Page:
Falling Bodies 


(excerpt)


I have been thinking about falling bodies. bodies falling on and off screen. Bodies falling on a battlefield also. How to express this movement, a sudden submission to gravity, to the void? Giacometti's sculptures do that, by offering a perfect balance between the two opposite positions, between the vertical and horizontal axis. This is why I find them so moving. Pure physics. In Cinema 2 Deleuze writes that Modern cinema can be described by a single sequence of a body sliding against the wall in a series of movements; bodies falling in slow motion in Godard's films and in real time with Rossellini. It is a question of falling well or falling badly.

Today I saw two woman collapse. First one was laughing as she fell, second one collapsed without speaking. Her fall was already anticipated by yesterday's bad weather. I do not know if in fact it happens to her every day, on the same busy junction of Kings Cross - a perfect place to collapse in every respect, unnoticed while everyone's looking.

In a second episode, she was standing in a queue holding a plastic cup in one hand. Free coffee in the supermarket is a joke but everyone takes advantage, including myself. So, business as usual and suddenly she is on the floor, laughing, her feet barely touching the freshly moped supermarket floor. I did not see how she fell. I imagine she would have fallen almost with an intention, leaning against the coffee machine and sliding slowly, her head to one side, hands outstretched.
In fact I only ever see woman collapse. I know man do too, but I've never seen it. They collapse in the Westerns for example, after balancing on one foot for some time.
In Godard’s films bodies are falling frame by frame, touching things, touching each other, taking their time to collapse. ‘Please take your time to collapse’ - a notice on the actor's dressing room door.





The Day after Tomorrow

ზეგ


(excerpt)

The dog was dying.

It was dark brown with a miserable snoot, dry and wrinkled. His hind legs were tangled and his body curled in a semi circle, so that at first I could not see where the blood was coming from. On a closer inspection, both legs had multiple fractures and his left eye was bleeding (or was it the tears?). I could not see an immediate point of impact to his head.
I was bending down for some time, examining the creature in great detail. When I lifted my head I felt dizzy, my blood was flowing to my temples and knocking against my skull vigorously. I have to point out that not even for one second did I feel pity or considered administering medical help (yes, yes, I am, I once was a doctor! but this is completely irrelevant; besides, my licence had been removed few years ago, when the government changed). Why should I have helped anyway? Even in an unlikely event of survival I had nothing to offer (I am indifferent, remember? I cannot even look after plants).To this day I remember few details: the dog's bleeding eye (left one), his calm face and a silence, not a single howl (that is why I stepped on his leg in the first place).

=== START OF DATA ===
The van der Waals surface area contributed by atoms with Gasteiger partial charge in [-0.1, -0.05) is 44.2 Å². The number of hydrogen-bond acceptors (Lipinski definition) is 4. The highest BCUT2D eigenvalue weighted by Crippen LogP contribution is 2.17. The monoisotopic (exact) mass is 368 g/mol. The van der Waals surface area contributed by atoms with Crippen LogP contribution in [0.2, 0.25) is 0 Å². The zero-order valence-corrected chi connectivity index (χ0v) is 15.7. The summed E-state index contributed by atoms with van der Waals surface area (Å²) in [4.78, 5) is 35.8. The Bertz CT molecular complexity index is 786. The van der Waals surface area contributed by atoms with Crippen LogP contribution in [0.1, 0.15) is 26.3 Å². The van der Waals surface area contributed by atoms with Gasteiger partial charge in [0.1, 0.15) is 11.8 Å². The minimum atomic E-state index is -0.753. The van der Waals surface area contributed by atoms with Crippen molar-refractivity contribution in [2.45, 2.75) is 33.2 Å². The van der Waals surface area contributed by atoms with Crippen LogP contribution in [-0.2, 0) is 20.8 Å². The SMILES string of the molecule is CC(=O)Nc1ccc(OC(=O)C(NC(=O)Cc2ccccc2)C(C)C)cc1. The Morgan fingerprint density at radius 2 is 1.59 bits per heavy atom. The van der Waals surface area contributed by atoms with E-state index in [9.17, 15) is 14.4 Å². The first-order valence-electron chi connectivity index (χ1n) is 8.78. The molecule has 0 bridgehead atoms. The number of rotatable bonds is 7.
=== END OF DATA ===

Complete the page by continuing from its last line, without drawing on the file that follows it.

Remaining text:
I turned around and tried to conjure in my ...s eye the images of my long anticipated departure from this wretched town. I see myself now, on a station platform, a leather satchel in one hand, a hat in the other, hurrying towards the train. This image was strangely soothing to my aching head. What was I thinking bending down like that? I am prone to a high blood pressure, I knew I was!

I just read what I have written. who am I kidding? The violence in me was never this complete. I was always in between, more towards the indifference, even apathy; some sort of relaxed attitude towards life, towards everything…An image of me lying on my back, eyes closed, floating, floating, floating, floating, floating in the Sea.
I barely walked for 100 meters when I turned around and started running. To my astonishment the dog was no longer there. I examined the ground with a torch (I always carry a torch in my waistcoat pocket) : no blood, not a single stain. The pavement was wiped clean by the morning snow, that has been melting slowly, slowly, slowly, silently. There was something disturbing in the sudden disappearance of the snow, as if the winter was in a rush.
This morning my body, that stupid mechanism good for nothing except accurately measuring the temperature, already anticipated tonight’s events, before I could even pronounce a sentence ‘ the snow is melting'.

I think I can stop here. I have not written everything but I feel that I have written enough. Besides there are the time constraints. The notes, I shall keep them, for the reasons you might find trivial.







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